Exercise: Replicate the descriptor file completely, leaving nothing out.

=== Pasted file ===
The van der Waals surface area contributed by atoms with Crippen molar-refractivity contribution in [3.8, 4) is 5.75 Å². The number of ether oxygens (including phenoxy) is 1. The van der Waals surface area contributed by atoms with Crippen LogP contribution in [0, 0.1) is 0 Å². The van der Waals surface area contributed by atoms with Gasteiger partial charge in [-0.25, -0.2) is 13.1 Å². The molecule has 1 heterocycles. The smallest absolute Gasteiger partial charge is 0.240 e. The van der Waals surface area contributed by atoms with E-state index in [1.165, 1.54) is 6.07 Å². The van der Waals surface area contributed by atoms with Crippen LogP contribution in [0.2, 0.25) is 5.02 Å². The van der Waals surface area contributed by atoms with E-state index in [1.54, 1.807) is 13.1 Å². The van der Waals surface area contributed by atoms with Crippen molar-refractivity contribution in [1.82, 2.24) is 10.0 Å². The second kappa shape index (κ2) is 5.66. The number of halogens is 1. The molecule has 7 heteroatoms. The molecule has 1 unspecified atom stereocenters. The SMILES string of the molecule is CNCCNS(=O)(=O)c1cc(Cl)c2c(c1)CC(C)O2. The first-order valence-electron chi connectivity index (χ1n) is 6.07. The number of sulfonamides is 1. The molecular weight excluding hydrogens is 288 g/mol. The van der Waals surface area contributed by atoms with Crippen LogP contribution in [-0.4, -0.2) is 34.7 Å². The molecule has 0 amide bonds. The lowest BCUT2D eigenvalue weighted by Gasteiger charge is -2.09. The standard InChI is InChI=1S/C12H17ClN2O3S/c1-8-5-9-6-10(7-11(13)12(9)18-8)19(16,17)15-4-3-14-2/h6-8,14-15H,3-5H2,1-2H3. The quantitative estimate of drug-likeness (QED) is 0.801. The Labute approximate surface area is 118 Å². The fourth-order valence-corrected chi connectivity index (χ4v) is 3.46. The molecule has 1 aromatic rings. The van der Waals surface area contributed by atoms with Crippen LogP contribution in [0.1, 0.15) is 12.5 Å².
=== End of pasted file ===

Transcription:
The van der Waals surface area contributed by atoms with Crippen molar-refractivity contribution in [3.8, 4) is 5.75 Å². The number of ether oxygens (including phenoxy) is 1. The van der Waals surface area contributed by atoms with Crippen LogP contribution in [0, 0.1) is 0 Å². The van der Waals surface area contributed by atoms with Gasteiger partial charge in [-0.25, -0.2) is 13.1 Å². The molecule has 1 heterocycles. The smallest absolute Gasteiger partial charge is 0.240 e. The van der Waals surface area contributed by atoms with E-state index in [1.165, 1.54) is 6.07 Å². The van der Waals surface area contributed by atoms with Crippen LogP contribution in [0.2, 0.25) is 5.02 Å². The van der Waals surface area contributed by atoms with E-state index in [1.54, 1.807) is 13.1 Å². The van der Waals surface area contributed by atoms with Crippen molar-refractivity contribution in [1.82, 2.24) is 10.0 Å². The second kappa shape index (κ2) is 5.66. The number of halogens is 1. The molecule has 7 heteroatoms. The molecule has 1 unspecified atom stereocenters. The SMILES string of the molecule is CNCCNS(=O)(=O)c1cc(Cl)c2c(c1)CC(C)O2. The first-order valence-electron chi connectivity index (χ1n) is 6.07. The number of sulfonamides is 1. The molecular weight excluding hydrogens is 288 g/mol. The van der Waals surface area contributed by atoms with Crippen LogP contribution in [-0.4, -0.2) is 34.7 Å². The molecule has 0 amide bonds. The lowest BCUT2D eigenvalue weighted by Gasteiger charge is -2.09. The standard InChI is InChI=1S/C12H17ClN2O3S/c1-8-5-9-6-10(7-11(13)12(9)18-8)19(16,17)15-4-3-14-2/h6-8,14-15H,3-5H2,1-2H3. The quantitative estimate of drug-likeness (QED) is 0.801. The Labute approximate surface area is 118 Å². The fourth-order valence-corrected chi connectivity index (χ4v) is 3.46. The molecule has 1 aromatic rings. The van der Waals surface area contributed by atoms with Crippen LogP contribution in [0.1, 0.15) is 12.5 Å².